August 7, 1996
Fred Saia says he didn't know the first thing
about construction when he got a job in Laborers Local 210 in
But because he was friendly with a Buffalo
mob leader, he not only got a construction job, but he also was
made a foreman by Local 210.
And then, Saia says, one of his first assignments
was to work on a drainage job at the Lewiston home of a Mafia
don. While he was working on the don's home, he was getting paid
for a State Thruway construction project.
A longtime organized-crime insider and FBI
informant, Saia is creating a stir with his testimony about alleged
mob domination of Local 210 and other tales of crime history in
Western New York.
His critics call Saia -- a former union member,
gambler and rock band promoter -- a paid liar.
They say he is making up tall tales about
the mob in Buffalo because the FBI and other law enforcement agencies
paid him nearly $250,000 for information.
"He's a bought-and-paid-for witness,"
said Joseph V. Sedita, who represents one Local 210 officer on
trial in the hearing. "This guy (Saia) admits he is getting
$85 an hour, not only for his testimony, but for his travel time.
"If this was any kind of legitimate
court proceeding, his testimony would have been stricken by now."
Law enforcement officials describe Saia,
61, as an accurate witness and a virtual encyclopedia of Buffalo's
organized crime scene.
"Freddy Saia is a guy who knows a lot
and has seen a lot of mob activity over the past 40 years,"
said one veteran organized-crime investigator. "He's given
the feds a lot of solid information, and when he testified as
a witness in federal court, they got convictions."
During the past week, Saia has been testifying
at a union disciplinary hearing on allegations that 28 present
and former Local 210 members had mob ties.
Union officials said the hearing already
has had one major effect. Six of the accused men -- including
alleged organized-crime figures Joseph Todaro Jr. and Leonard
F. Falzone -- have submitted letters resigning from the local.
The letters claimed there is a lack of fairness in the way the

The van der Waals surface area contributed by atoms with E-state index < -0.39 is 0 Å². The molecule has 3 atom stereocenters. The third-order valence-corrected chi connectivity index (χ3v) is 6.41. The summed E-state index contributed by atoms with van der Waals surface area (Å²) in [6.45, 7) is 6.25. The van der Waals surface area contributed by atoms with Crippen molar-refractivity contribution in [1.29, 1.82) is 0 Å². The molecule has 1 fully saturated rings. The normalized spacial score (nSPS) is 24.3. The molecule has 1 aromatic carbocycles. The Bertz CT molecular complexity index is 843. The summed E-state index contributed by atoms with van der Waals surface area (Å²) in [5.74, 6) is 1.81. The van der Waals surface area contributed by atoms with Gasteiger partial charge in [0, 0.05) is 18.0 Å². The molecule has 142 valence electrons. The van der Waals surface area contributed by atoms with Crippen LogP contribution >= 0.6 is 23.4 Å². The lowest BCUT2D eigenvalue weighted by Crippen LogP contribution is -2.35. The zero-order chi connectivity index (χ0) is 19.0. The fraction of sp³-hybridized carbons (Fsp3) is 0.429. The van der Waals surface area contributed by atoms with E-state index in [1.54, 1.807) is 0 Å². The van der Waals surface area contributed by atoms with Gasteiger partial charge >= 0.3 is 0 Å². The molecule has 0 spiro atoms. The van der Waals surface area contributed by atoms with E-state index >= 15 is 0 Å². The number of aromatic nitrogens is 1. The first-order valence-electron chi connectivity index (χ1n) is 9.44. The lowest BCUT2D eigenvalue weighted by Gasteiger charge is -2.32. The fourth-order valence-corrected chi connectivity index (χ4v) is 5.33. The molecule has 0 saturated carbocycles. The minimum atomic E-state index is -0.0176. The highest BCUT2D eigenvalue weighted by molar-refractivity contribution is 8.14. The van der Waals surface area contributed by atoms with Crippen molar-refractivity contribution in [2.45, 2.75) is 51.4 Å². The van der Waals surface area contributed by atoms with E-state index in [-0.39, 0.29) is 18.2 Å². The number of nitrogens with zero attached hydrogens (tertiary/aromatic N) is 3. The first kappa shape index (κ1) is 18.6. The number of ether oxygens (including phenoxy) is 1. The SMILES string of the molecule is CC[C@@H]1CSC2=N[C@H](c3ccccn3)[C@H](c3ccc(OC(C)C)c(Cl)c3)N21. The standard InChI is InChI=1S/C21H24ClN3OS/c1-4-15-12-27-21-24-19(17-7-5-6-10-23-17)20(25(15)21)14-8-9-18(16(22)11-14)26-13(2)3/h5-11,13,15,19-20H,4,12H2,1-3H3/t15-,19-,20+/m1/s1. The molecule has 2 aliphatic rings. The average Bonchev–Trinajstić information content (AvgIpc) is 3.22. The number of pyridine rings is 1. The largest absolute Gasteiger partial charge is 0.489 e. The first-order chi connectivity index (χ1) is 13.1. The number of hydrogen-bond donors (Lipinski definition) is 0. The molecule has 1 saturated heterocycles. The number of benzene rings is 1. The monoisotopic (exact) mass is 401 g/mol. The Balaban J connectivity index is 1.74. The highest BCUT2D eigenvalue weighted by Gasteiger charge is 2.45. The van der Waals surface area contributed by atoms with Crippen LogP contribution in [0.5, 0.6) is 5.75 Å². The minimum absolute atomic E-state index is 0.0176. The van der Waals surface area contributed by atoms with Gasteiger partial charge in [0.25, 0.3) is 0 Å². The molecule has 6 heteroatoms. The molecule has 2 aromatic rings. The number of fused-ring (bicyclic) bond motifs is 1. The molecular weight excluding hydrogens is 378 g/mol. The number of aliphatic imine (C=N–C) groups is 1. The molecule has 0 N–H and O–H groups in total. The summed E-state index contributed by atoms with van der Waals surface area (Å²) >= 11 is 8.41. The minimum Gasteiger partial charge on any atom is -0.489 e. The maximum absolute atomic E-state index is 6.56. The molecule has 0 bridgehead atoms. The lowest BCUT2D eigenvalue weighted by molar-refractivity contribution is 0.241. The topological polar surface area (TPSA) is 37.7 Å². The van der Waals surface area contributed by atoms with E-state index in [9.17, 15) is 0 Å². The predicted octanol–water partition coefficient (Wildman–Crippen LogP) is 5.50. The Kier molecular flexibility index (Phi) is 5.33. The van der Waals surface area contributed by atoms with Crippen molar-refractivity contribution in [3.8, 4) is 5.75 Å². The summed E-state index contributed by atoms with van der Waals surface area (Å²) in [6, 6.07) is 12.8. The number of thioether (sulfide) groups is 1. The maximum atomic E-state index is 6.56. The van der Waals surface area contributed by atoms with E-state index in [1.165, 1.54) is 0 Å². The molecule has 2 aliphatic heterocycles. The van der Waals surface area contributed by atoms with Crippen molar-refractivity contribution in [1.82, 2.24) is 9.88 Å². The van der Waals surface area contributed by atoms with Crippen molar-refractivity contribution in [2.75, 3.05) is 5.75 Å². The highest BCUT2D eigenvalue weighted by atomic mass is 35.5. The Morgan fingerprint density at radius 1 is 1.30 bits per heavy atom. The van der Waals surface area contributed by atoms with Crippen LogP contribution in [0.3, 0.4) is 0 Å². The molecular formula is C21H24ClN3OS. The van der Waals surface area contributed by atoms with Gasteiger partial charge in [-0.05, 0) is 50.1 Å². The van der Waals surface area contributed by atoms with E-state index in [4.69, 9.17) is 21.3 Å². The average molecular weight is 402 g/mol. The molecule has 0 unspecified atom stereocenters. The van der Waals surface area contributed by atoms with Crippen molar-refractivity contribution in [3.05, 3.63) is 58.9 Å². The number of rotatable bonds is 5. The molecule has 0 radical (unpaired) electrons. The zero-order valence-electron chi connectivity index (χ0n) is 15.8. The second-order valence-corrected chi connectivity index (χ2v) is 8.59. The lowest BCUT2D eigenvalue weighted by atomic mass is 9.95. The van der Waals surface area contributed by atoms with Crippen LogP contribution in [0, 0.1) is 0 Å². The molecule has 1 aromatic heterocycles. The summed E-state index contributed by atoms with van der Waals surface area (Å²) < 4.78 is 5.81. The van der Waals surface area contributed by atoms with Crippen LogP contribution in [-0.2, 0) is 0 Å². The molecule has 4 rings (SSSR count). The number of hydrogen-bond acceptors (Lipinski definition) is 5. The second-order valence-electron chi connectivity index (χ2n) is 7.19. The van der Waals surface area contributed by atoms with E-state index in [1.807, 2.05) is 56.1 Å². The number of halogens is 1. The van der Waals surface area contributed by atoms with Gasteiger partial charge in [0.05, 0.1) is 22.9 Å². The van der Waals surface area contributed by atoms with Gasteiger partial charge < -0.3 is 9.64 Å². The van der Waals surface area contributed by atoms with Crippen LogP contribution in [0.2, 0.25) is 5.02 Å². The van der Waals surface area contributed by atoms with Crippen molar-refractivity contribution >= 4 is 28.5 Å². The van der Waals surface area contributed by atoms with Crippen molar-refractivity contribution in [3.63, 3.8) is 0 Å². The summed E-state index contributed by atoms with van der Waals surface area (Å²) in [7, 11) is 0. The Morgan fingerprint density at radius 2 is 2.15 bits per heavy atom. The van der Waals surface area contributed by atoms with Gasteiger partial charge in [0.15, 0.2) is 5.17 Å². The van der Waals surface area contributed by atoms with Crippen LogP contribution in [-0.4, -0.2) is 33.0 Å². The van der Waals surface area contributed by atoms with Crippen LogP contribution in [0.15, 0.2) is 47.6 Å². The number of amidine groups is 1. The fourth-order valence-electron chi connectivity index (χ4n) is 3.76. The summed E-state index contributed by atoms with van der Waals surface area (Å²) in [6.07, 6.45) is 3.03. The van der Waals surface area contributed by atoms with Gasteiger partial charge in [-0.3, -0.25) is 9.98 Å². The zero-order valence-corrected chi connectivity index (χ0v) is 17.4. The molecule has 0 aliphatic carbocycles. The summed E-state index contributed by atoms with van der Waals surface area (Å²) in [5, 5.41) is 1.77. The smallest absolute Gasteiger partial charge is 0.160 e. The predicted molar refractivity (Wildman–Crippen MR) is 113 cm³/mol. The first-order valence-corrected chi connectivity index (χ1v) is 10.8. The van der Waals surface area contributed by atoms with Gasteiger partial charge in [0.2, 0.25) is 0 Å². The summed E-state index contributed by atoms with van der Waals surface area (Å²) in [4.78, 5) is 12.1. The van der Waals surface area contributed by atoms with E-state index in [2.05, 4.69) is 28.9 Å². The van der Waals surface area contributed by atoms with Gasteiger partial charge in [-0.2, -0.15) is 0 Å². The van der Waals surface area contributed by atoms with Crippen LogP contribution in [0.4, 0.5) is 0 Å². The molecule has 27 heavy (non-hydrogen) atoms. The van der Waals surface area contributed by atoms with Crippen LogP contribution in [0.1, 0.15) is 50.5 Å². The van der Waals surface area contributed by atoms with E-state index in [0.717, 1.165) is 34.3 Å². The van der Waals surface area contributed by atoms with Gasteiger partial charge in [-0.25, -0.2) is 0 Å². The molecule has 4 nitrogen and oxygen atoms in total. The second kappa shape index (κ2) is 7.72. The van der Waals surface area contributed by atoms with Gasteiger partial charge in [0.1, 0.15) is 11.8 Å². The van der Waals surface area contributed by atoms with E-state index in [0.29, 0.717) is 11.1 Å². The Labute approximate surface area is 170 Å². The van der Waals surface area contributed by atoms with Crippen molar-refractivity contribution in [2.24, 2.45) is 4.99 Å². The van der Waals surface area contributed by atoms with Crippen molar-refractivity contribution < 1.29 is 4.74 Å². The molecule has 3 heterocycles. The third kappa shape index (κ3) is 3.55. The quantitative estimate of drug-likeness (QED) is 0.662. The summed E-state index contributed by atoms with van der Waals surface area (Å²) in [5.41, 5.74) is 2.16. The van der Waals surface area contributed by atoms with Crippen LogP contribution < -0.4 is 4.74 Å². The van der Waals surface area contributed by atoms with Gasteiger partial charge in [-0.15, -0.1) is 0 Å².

hearing is being conducted.
Although the disciplinary hearing is being
held in secret in a Clarence banquet hall, sources on both sides
have told The Buffalo News about Saia's testimony.
Among the allegations made so far:
Despite having no construction experience,
Saia was given a construction job and made a job foreman for the
local. He said he got the job after being told by a family friend
to visit a local Mafia leader at a restaurant.
He testified that he was glad there were
other people around who knew something about construction work,
because he did not.
While being paid by a contractor to work
on a State Thruway project, he and about a dozen other construction
employees spent much of their time "laying pipe" at
the Lewiston home of the late mob boss Stefano Magaddino.
While employed on the same Thruway job, Saia
testified, he and another worker spent many hours removing a large
boulder from the Angola home of another mob leader, Sam Frangiamore.
The Buffalo mob family took a 25 percent
cut from gambling tables Saia ran at hundreds of area stag parties
in the 1960s and 1970s and also had a piece of the action when
rock bands were booked at a popular nightclub in Cheektowaga.
Saia said he became a paid FBI informant
in the mid-1980s. He admitted he has received close to $250,000
for information he provided to the FBI and other agencies. He
moved out of Buffalo several years ago.
He said reputed mob leaders Joseph Todaro
and Joseph Todaro Jr. maintained a policy in the 1980s that they
did not want their people to be involved in narcotics dealing.
He said he was embarrassed and worried what the Todaros would
think when he was caught in a small cocaine deal in 1985.
Saia said that he was once proposed for membership
in the Mafia but that he lost his chance when he was involved
in a gun deal that went sour and upset some bosses in the Buffalo
Saia has been battered in cross- examination
by several top defense lawyers in the hearings, conducted by a
hearing officer for the inspector general of the Laborers International
Union of North America.
Sedita complained that the inspector general's
office has gotten access to FBI documents and tapes "that
nobody else would be able to get."
"No reporters, no lawyers, even the
subjects of investigations wouldn't be able to get these things,"
The lawyer said the proceedings are "outrageously
unfair." Daniel A. Braun and John Curran, attorneys for the
international, strongly disagreed.
"I think the credibility of Fred Saia
stands up very strongly. He's talking about 40 years of mob history,
and there was not one instance where it was proven that he is
wrong," Braun said. "As for him getting paid, unlike
other informants, he is not facing a federal indictment or jail
term. His payment doesn't depend on the outcome of this hearing."
Braun said Saia requested the tapes and documents
from the FBI, and his request was approved.
Sources said Saia may finish his testimony today and could be followed by former Local 210 Business Manager Ronald Fino.